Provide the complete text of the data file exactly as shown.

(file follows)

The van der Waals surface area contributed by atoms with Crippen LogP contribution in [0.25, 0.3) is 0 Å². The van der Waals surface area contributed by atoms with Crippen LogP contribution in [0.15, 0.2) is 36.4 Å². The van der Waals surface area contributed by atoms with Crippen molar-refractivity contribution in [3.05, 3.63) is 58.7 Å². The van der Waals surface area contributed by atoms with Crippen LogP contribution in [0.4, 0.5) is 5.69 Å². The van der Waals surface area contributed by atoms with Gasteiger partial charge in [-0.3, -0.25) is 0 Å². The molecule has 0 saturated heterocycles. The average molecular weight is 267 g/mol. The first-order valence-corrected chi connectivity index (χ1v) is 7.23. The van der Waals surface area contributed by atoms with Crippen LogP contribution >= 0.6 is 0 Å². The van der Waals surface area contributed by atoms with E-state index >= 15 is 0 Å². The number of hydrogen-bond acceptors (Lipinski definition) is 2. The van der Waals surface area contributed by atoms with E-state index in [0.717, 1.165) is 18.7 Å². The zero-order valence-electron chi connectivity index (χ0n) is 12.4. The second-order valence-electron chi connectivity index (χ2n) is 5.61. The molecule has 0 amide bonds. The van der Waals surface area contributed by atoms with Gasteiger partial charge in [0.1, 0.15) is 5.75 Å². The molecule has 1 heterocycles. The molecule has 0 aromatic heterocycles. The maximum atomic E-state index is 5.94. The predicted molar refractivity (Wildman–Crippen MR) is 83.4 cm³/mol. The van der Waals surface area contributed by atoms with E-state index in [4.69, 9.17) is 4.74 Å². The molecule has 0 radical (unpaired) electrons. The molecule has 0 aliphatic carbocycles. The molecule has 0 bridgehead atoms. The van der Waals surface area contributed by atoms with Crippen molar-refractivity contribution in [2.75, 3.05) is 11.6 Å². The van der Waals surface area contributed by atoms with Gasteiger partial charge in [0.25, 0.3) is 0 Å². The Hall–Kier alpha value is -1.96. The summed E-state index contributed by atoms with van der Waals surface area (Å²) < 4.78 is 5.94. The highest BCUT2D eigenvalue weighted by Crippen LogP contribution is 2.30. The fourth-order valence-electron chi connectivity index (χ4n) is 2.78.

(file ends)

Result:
The van der Waals surface area contributed by atoms with Crippen LogP contribution in [0.25, 0.3) is 0 Å². The van der Waals surface area contributed by atoms with Crippen LogP contribution in [0.15, 0.2) is 36.4 Å². The van der Waals surface area contributed by atoms with Crippen molar-refractivity contribution in [3.05, 3.63) is 58.7 Å². The van der Waals surface area contributed by atoms with Crippen LogP contribution in [0.4, 0.5) is 5.69 Å². The van der Waals surface area contributed by atoms with Gasteiger partial charge in [-0.3, -0.25) is 0 Å². The molecule has 0 saturated heterocycles. The average molecular weight is 267 g/mol. The first-order valence-corrected chi connectivity index (χ1v) is 7.23. The van der Waals surface area contributed by atoms with Crippen LogP contribution >= 0.6 is 0 Å². The van der Waals surface area contributed by atoms with E-state index >= 15 is 0 Å². The number of hydrogen-bond acceptors (Lipinski definition) is 2. The van der Waals surface area contributed by atoms with E-state index in [0.717, 1.165) is 18.7 Å². The zero-order valence-electron chi connectivity index (χ0n) is 12.4. The second-order valence-electron chi connectivity index (χ2n) is 5.61. The molecule has 0 amide bonds. The van der Waals surface area contributed by atoms with Gasteiger partial charge in [0.1, 0.15) is 5.75 Å². The molecule has 1 heterocycles. The molecule has 0 aromatic heterocycles. The maximum atomic E-state index is 5.94. The predicted molar refractivity (Wildman–Crippen MR) is 83.4 cm³/mol. The van der Waals surface area contributed by atoms with E-state index in [4.69, 9.17) is 4.74 Å². The molecule has 0 radical (unpaired) electrons. The molecule has 0 aliphatic carbocycles. The molecule has 0 bridgehead atoms. The van der Waals surface area contributed by atoms with Crippen molar-refractivity contribution in [2.75, 3.05) is 11.6 Å². The van der Waals surface area contributed by atoms with Gasteiger partial charge in [0.25, 0.3) is 0 Å². The Hall–Kier alpha value is -1.96. The summed E-state index contributed by atoms with van der Waals surface area (Å²) < 4.78 is 5.94. The highest BCUT2D eigenvalue weighted by Crippen LogP contribution is 2.30. The fourth-order valence-electron chi connectivity index (χ4n) is 2.78.